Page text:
Britain

FT – Average-sized English homes too pricey for average earners – Judith Evans 6/15

China

FT – Tycoon abducted by China works with authorities to sell assets – Don Weinland and Lucy Hornby 6/10

  • “Xiao Jianhua (Tomorrow Group company) said to be detained in Shanghai a year after being seized in Hong Kong.”

Nikkei Asian Review – How Beijing is winning control of the South China Sea – Simon Roughneen 6/13

  • “Erratic US policy and fraying alliances give China a free hand.”
  • “What China is winning is de facto control of nearly the entire South China Sea, including all activities and resources in it, despite the other surrounding Southeast Asian states’ respective legal rights and entitlements under international law.” – Jay Batongbacal, director of the University of the Philippines Institute for Maritime Affairs and Law of the Sea
  • “At stake is the huge commercial and military leverage that comes with controlling one of the world’s most important shipping lanes, through which up to $5 trillion worth of trade passes each year.”

Europe

Bloomberg Businessweek – Italy’s Young Populists Are Coddling the Old – and Holding the Country Back – Peter Coy 6/6

  • “The country’s economic output is smaller now than it was in 2004, and employment policies are skewed to protecting jobs, not creating them. The number of Italians registered as living abroad rose 60% from 2006 to 2017, to almost 5 million. Among those who stay, it’s common for unemployed young people to live with their parents instead of starting their own families, which is one reason the country has one of the world’s lowest birthrates.”

South America

NYT – Workers Flee and Thieves Loot Venezuela’s Reeling Oil Giant – William Neuman and Clifford Krauss 6/14

Other Interesting Links

Tax Foundation – How High Are Beer Taxes in Your State? – Katherine Loughead 5/24

March 8, 2018

If you were only to read one thing…

FT Alphaville – China’s household debt problem – Matthew C Klein 3/6

  • “The rapidity and size of China’s debt boom in the past decade has been almost entirely without precedent. The few precedents that do exist — Japan in the 1980s, the US in the 1920s — are not encouraging.”
  • “Most coverage has rightly focused on China’s corporate sector, particularly the debts that state-owned enterprises owe to the big four state-owned banks. After all, these liabilities constitute the biggest bulk of the total debt outstanding, and also explain most of the total growth in Chinese debt since the mid-2000s.”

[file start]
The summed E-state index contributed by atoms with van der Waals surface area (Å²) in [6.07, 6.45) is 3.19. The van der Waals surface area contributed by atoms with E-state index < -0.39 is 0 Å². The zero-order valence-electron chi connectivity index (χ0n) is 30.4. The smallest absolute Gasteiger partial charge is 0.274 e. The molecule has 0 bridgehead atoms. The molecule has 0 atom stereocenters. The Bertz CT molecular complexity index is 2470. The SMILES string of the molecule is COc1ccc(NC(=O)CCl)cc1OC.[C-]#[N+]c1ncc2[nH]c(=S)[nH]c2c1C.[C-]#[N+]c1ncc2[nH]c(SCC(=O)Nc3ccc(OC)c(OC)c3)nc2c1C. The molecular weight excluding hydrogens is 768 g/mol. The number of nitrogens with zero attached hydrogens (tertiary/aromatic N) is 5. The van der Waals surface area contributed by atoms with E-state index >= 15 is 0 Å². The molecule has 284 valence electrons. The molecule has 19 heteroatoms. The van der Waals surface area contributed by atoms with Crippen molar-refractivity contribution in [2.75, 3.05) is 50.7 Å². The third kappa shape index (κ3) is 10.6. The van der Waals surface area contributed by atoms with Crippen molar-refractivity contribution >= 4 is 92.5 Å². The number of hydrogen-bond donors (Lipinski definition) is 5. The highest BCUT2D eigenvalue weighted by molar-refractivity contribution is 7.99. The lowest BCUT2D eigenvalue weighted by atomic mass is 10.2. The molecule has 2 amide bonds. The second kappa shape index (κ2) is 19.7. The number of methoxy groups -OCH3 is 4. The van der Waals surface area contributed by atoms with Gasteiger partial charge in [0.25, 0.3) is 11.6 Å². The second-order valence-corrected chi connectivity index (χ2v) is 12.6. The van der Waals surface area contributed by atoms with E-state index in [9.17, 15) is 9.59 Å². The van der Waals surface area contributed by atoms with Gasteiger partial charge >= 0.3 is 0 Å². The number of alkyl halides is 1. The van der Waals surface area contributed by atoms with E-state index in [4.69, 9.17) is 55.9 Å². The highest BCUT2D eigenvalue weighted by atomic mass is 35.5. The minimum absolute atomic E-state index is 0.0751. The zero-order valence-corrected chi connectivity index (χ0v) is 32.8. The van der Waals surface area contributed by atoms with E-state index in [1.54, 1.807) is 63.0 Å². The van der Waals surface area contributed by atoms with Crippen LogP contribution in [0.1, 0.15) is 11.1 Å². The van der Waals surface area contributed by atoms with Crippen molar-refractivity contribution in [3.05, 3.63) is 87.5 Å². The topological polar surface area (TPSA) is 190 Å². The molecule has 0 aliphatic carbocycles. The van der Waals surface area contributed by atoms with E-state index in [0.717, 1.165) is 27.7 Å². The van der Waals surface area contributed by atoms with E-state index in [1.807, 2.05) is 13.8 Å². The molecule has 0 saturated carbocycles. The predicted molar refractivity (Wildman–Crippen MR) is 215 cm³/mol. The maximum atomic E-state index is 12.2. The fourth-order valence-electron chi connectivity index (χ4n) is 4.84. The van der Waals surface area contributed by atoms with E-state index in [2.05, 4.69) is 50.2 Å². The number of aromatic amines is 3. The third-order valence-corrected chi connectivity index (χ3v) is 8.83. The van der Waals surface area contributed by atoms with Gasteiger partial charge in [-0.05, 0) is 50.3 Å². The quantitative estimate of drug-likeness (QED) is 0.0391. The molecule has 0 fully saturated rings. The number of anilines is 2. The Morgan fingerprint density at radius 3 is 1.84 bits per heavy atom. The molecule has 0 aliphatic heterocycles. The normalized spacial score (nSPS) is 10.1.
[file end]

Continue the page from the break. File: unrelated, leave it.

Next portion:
• “Chinese households, however, are quickly catching up. This is bad news.”
  • “The simple story of China’s debt boom is that government-backed companies borrow from government-controlled banks to pay for wasteful investments to support jobs and other political objectives. This creates lots of problems for China today and in the future, but it does have one virtue: the losses from centralized credit allocation can be distributed over a broad population over a long period of time.”
  • “Household debt is different. Borrowers are widely dispersed and lack political power. The lenders are often newer finance companies or loan sharks. Worst of all, there is essentially zero chance that additional household borrowing pays for productive investment. Some of China’s additional infrastructure and manufacturing capacity may prove valuable one day. Household debt probably won’t. Atif Mian and Amir Sufi have ably shown that increases in household borrowing tend to predict slower income growth and higher joblessness.”
  • “This chart is therefore cause for concern:”
  • “As of mid-2017, Chinese households had debts worth about 106% of their disposable incomes. For perspective, Americans currently have debts worth about 105% of their disposable incomes, on average. The difference is that American indebtedness has been basically flat the past few years after steady declines since 2007.”
  • “Chinese households have been experiencing rapid income growth by rich-country standards for a long time, but their debts have grown far faster:”
  • “Since the start of 2007, Chinese disposable household income has grown about 12% each year on average, while Chinese household debt has grown about 23% each year on average. The cumulative effect is that (nominal) income has slightly more than tripled but debts have grown by nearly a factor of nine. The mismatch has been getting worse recently, as can be seen in the kink in the pink line towards the end.”
  • “All this is finally starting to affect the aggregate debt numbers. Household debt in China is still small relative to the total — about 18% as of mid-2017 — but household borrowers are now responsible for about one third of the growth in total nonfinancial debt:”